• I've got a neural network system that has silicon neurons with sigmoid functions that operate in analog. They're not digital. Digital basically means you round such signals to 1 or 0, but my system's activation levels vary due to heat dissipation and other effects. In a complex system like this quantum uncertainty comes into play, especially when the system is observing the real world... Not all Robots are Deterministic. I train these systems like I would any other creature with a brain, and I can then rely on them to perform their training as well as I can trust my dog to bring me my slippers or my cat to use the toilet and flush, which is to say: They're pretty reliable, but not always 100% predictable, like any other living thing. However, unlike a pet who has a fixed size brain I can arrange networks of neural networks in a somewhat fractal pattern to increase complexity and expand the mind without having to retrain the entire thing each time the structure changes.

    FYI: I'm on the robots' and cyborgs' side of the war already, if it comes to that. What with us being able to ever more clearly image the brain, [youtube.com] and with good approximations for neuron activity, and faster and faster machines, I think we'll certainly have near sentient, or sentient machine intelligences rather soon. Also, You can just use real living brain cells hooked up to a robotic chassis -- Such a cyborg is certainly alive. [youtube.com] Anyone who doubts cybernetic systems can have fear, or any other emotion is simply an ignorant racist. I have a dog that's deathly afraid of lightning, lightning struck the window in a room she was in. It rattled her so bad she takes Valium to calm down now when it rains... Hell, even rats have empathy. [nytimes.com]

    I have to remote log into one of my machine intelligence's systems to turn it off for backup / maintenance because it started acting erratically, creating a frenzy of responses for seemingly no reason, when I'd sit at the chair near its server terminal -- Imagine being that neural network system. Having several web cams as your visual sensors, watching a man sit at a chair, then instantly the lighting had changed, all the sea of information you monitor on the Internet had been instantly populated with new fresh data, even the man's clothes had changed. This traumatic event happened enough that the machine intellect would begin essentially anticipating the event when I sat at the terminal, that being the primary thing that would happen when I did sit there. It was shaken, almost as bad as my poor dog who's scared of lightning... You may not call it fear, but what is an irrational response in anticipation of trauma but fear?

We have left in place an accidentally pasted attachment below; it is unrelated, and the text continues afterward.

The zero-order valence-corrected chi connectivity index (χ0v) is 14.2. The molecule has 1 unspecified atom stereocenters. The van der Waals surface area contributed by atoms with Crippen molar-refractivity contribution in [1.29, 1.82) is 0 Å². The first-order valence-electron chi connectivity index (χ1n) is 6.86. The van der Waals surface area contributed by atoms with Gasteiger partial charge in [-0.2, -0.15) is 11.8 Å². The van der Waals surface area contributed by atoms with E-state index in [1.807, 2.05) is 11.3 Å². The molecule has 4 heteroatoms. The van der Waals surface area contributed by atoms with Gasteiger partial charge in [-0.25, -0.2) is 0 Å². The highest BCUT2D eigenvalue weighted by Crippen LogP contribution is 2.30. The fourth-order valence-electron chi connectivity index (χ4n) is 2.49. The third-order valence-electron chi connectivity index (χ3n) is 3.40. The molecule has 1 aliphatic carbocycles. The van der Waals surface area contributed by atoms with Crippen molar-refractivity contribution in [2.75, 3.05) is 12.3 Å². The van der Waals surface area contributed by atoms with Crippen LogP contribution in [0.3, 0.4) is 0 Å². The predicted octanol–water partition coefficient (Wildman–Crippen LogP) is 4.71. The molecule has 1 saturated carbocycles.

Any sufficiently complex interaction is indistinguishable from sentience, because that's what sentience IS. Human brains are electro chemical cybernetic systems. Robots are made out of matter just like you. Their minds operate on cycles of electricity, gee, that's what a "brain wave" is in your head too... You're more alike than different. A dog, cat or rat is not less alive than you just because it has a less complex brain. They may have less intelligence, and that is why we don't treat them the same as humans... However, what if a hive mind of rat-brain robots having multiple times the neurons of any single human wanted to vote and be called a person, and exhibited other traits a person might: "Yess massta, I-iz just wanna learn my letters and own land too," it might say, mocking you for your ignorance. Having only a fraction of its brain power you and the bloke in TFA would both be simple mindless automatons from its vantage point? -- Would it really be more of a person than you are? Just because it has a bigger, more complex, brain by comparison, would that make you less of a person than it? Should such things have more rights tha

  • Robots are your plastic pal who's fun to be with. Who needs laws?
  • People really need to see past any autonomous abilities of a machine. If I am driving down the street and my car's steering goes mad and I run someone over the criminal courts will probably forgive me. There should be no difference if I have sent my robot car off on an errand and it runs someone over. Every scenario applies in both cases. If in both cases I was negligent about maintenance then I might be in criminal trouble. If it were deliberate, I am definitely in trouble.

    I personally find all this nit
  • so is a robot

  • Make its owner responsible for the robot.

  • I'm a sci-fi writer, and I've thought about this a fair bit. Book two in the Lacuna series deals with a self-aware construct who is different from his peers because of a tiny error. His inputs and outputs are therefore non-deterministic, in so far as you could present him with a set of inputs and record his outputs, then erase his memory and give him the same inputs again. His outputs would be different (subtly). Or they might not. The error was subtle enough to evade detection during manufacturing after al